On May 15, 2018, the Federal Circuit granted BigCommerce, Inc.’s petition for a writ of mandamus and held that — for purposes of determining venue under 28 U.S.C. § 1400(b) — a domestic corporation incorporated in a state having multiple judicial districts “resides” in the judicial district where it maintains its principal place of business. In re BigCommerce, Inc., 2018-120, 122, at *13 (May 15, 2018). Accordingly, for BigCommerce, a Texas corporation, venue is proper under the first prong of § 1400(b) only in the Western District of Texas, because its headquarters are located in Austin.
BigCommerce is the latest in a series of mandamus actions addressing the effects of the Supreme Court’s decision in TC Heartland, which reaffirmed that a domestic defendant corporation “resides” under § 1400(b) only in its state of incorporation. See In re Cray Inc., 871 F.3d 1355 (Fed. Cir. 2017); In re Micron Tech., Inc., 875 F.3d 1091 (Fed. Cir. 2017). District courts have been divided with regard to the meaning of “resides” in the patent-specific venue statute for a multi-district state. The Federal Circuit settled this issue by concluding that a plain reading of the statutory language of § 1400(b) (“in the judicial district where the defendant resides”) connotes only one particular judicial district in the state and observed that Congress knew how to authorize venue in all judicial districts by saying “any judicial district.” This view is supported by the Supreme Court’s decision in Stonite Products Co. v. Melvin Lloyd Co., 315 U.S. 561 (1942), which stands for the proposition that “a corporation incorporated in a multi-district state is not a resident of every district in the state.”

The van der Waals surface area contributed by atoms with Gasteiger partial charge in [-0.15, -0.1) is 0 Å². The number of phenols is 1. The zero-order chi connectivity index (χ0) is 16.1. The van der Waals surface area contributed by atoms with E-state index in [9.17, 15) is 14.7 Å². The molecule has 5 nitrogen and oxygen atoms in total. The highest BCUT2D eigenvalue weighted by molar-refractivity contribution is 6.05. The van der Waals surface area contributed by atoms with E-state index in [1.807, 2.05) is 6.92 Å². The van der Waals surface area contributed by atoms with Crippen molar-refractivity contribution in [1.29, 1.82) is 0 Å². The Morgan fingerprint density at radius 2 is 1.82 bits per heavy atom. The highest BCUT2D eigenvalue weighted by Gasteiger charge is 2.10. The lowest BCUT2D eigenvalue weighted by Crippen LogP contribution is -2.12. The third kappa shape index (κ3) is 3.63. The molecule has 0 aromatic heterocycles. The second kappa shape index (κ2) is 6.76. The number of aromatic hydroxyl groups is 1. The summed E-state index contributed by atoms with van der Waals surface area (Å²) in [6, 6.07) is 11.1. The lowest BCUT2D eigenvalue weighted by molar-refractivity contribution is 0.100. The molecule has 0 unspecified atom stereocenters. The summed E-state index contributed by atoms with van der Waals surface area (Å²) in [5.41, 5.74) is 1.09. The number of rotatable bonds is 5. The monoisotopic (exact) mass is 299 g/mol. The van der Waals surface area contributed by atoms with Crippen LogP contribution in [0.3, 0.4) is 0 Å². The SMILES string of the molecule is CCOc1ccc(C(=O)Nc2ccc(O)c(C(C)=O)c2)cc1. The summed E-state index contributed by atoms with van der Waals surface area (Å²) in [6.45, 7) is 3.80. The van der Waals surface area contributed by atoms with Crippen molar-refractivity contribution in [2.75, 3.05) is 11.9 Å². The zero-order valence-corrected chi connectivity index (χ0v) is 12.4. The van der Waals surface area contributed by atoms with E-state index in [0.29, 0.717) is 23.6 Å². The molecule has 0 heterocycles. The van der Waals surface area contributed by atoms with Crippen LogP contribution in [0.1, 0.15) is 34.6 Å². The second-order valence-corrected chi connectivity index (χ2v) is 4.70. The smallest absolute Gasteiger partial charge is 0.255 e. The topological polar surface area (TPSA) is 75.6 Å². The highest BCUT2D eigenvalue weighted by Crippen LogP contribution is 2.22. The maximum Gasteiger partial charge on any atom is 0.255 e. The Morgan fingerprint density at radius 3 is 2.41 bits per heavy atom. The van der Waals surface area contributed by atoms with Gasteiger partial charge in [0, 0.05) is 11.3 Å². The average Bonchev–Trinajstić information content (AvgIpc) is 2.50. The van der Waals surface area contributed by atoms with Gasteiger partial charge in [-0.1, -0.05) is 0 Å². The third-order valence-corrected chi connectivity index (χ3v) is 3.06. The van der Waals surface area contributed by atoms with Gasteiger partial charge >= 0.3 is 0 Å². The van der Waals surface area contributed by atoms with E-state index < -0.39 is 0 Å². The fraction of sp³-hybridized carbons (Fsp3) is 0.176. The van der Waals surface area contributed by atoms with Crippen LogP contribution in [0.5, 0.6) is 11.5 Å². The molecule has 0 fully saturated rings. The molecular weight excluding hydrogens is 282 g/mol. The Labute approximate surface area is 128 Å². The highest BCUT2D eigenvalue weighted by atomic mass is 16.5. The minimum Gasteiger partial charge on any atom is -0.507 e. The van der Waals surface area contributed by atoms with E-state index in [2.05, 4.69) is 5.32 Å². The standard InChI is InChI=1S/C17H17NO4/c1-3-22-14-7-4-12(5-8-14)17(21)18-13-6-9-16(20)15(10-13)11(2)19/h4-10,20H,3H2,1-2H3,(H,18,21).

The Federal Circuit further clarified that, when a corporation has facilities in more than one district in the state, venue is proper in the judicial district where the principal place of business is located as determined in accordance with the Supreme Court’s diversity jurisdiction precedents: a corporation’s principal place of business is its headquarters, the nerve center, and where a corporation’s officers direct, control, and coordinate the corporation’s activities. Where a corporation’s principal place of business is located outside of the state in which it is incorporated, for venue purposes, the corporate defendant will be deemed “to reside in the district in which its registered office, as recorded in its corporate filings, is located.”
What This Means for You
BigCommerce shows that the contours of venue after TC Heartland are still being defined. While corporations incorporated in a state with a single judicial district (e.g., Delaware) are not likely to be affected by this decision, BigCommerce allows corporations that are incorporated in multi-district states (e.g., Texas, California) to have more control over where venue can be laid under the first prong of § 1400(b).